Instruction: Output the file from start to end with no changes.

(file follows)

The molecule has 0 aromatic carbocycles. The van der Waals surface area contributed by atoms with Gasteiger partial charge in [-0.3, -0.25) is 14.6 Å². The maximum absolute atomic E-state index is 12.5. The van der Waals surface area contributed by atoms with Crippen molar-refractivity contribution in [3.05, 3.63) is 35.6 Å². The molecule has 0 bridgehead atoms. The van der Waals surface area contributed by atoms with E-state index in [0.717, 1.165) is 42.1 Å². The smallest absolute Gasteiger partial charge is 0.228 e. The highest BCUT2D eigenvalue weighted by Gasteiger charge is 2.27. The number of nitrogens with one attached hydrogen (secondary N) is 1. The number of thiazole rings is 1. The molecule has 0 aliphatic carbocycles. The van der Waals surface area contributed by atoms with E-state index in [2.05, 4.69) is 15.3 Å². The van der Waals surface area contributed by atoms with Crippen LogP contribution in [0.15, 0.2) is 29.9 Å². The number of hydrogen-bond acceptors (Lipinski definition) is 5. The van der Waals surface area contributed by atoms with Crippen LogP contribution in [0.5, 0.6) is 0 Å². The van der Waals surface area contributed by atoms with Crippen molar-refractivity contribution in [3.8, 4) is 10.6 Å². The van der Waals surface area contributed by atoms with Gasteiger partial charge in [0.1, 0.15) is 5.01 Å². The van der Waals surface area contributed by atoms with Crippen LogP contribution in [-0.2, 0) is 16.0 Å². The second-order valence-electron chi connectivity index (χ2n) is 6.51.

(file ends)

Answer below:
The molecule has 0 aromatic carbocycles. The van der Waals surface area contributed by atoms with Gasteiger partial charge in [-0.3, -0.25) is 14.6 Å². The maximum absolute atomic E-state index is 12.5. The van der Waals surface area contributed by atoms with Crippen molar-refractivity contribution in [3.05, 3.63) is 35.6 Å². The molecule has 0 bridgehead atoms. The van der Waals surface area contributed by atoms with E-state index in [0.717, 1.165) is 42.1 Å². The smallest absolute Gasteiger partial charge is 0.228 e. The highest BCUT2D eigenvalue weighted by Gasteiger charge is 2.27. The number of nitrogens with one attached hydrogen (secondary N) is 1. The number of thiazole rings is 1. The molecule has 0 aliphatic carbocycles. The van der Waals surface area contributed by atoms with E-state index in [2.05, 4.69) is 15.3 Å². The van der Waals surface area contributed by atoms with Crippen LogP contribution in [0.15, 0.2) is 29.9 Å². The number of hydrogen-bond acceptors (Lipinski definition) is 5. The van der Waals surface area contributed by atoms with Crippen LogP contribution in [0.5, 0.6) is 0 Å². The van der Waals surface area contributed by atoms with Crippen molar-refractivity contribution in [3.8, 4) is 10.6 Å². The van der Waals surface area contributed by atoms with Gasteiger partial charge in [0.1, 0.15) is 5.01 Å². The van der Waals surface area contributed by atoms with Crippen LogP contribution in [-0.2, 0) is 16.0 Å². The second-order valence-electron chi connectivity index (χ2n) is 6.51.